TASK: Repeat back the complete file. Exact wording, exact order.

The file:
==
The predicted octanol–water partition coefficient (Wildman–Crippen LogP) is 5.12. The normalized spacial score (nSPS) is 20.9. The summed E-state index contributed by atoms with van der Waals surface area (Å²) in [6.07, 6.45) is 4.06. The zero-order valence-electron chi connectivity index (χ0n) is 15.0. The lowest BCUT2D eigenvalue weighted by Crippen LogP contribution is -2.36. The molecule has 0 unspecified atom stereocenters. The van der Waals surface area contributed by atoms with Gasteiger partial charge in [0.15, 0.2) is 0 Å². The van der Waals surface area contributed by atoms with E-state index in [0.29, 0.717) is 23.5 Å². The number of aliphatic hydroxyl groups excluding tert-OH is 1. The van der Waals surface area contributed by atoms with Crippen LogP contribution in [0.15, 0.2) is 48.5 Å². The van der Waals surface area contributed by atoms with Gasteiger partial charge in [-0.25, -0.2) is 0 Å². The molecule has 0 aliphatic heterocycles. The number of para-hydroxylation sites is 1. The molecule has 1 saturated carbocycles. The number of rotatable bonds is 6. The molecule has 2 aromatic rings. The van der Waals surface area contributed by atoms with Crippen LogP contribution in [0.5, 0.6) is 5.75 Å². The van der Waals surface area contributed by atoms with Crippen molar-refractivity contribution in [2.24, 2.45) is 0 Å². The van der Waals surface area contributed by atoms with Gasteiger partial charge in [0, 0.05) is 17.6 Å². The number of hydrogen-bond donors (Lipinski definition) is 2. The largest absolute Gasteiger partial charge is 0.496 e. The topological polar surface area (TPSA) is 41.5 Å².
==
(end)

The predicted octanol–water partition coefficient (Wildman–Crippen LogP) is 5.12. The normalized spacial score (nSPS) is 20.9. The summed E-state index contributed by atoms with van der Waals surface area (Å²) in [6.07, 6.45) is 4.06. The zero-order valence-electron chi connectivity index (χ0n) is 15.0. The lowest BCUT2D eigenvalue weighted by Crippen LogP contribution is -2.36. The molecule has 0 unspecified atom stereocenters. The van der Waals surface area contributed by atoms with Gasteiger partial charge in [0.15, 0.2) is 0 Å². The van der Waals surface area contributed by atoms with E-state index in [0.29, 0.717) is 23.5 Å². The number of aliphatic hydroxyl groups excluding tert-OH is 1. The van der Waals surface area contributed by atoms with Crippen LogP contribution in [0.15, 0.2) is 48.5 Å². The van der Waals surface area contributed by atoms with Gasteiger partial charge in [-0.25, -0.2) is 0 Å². The molecule has 0 aliphatic heterocycles. The number of para-hydroxylation sites is 1. The molecule has 1 saturated carbocycles. The number of rotatable bonds is 6. The molecule has 2 aromatic rings. The van der Waals surface area contributed by atoms with Crippen LogP contribution in [0.5, 0.6) is 5.75 Å². The van der Waals surface area contributed by atoms with Crippen molar-refractivity contribution in [2.24, 2.45) is 0 Å². The van der Waals surface area contributed by atoms with Gasteiger partial charge in [0, 0.05) is 17.6 Å². The number of hydrogen-bond donors (Lipinski definition) is 2. The largest absolute Gasteiger partial charge is 0.496 e. The topological polar surface area (TPSA) is 41.5 Å².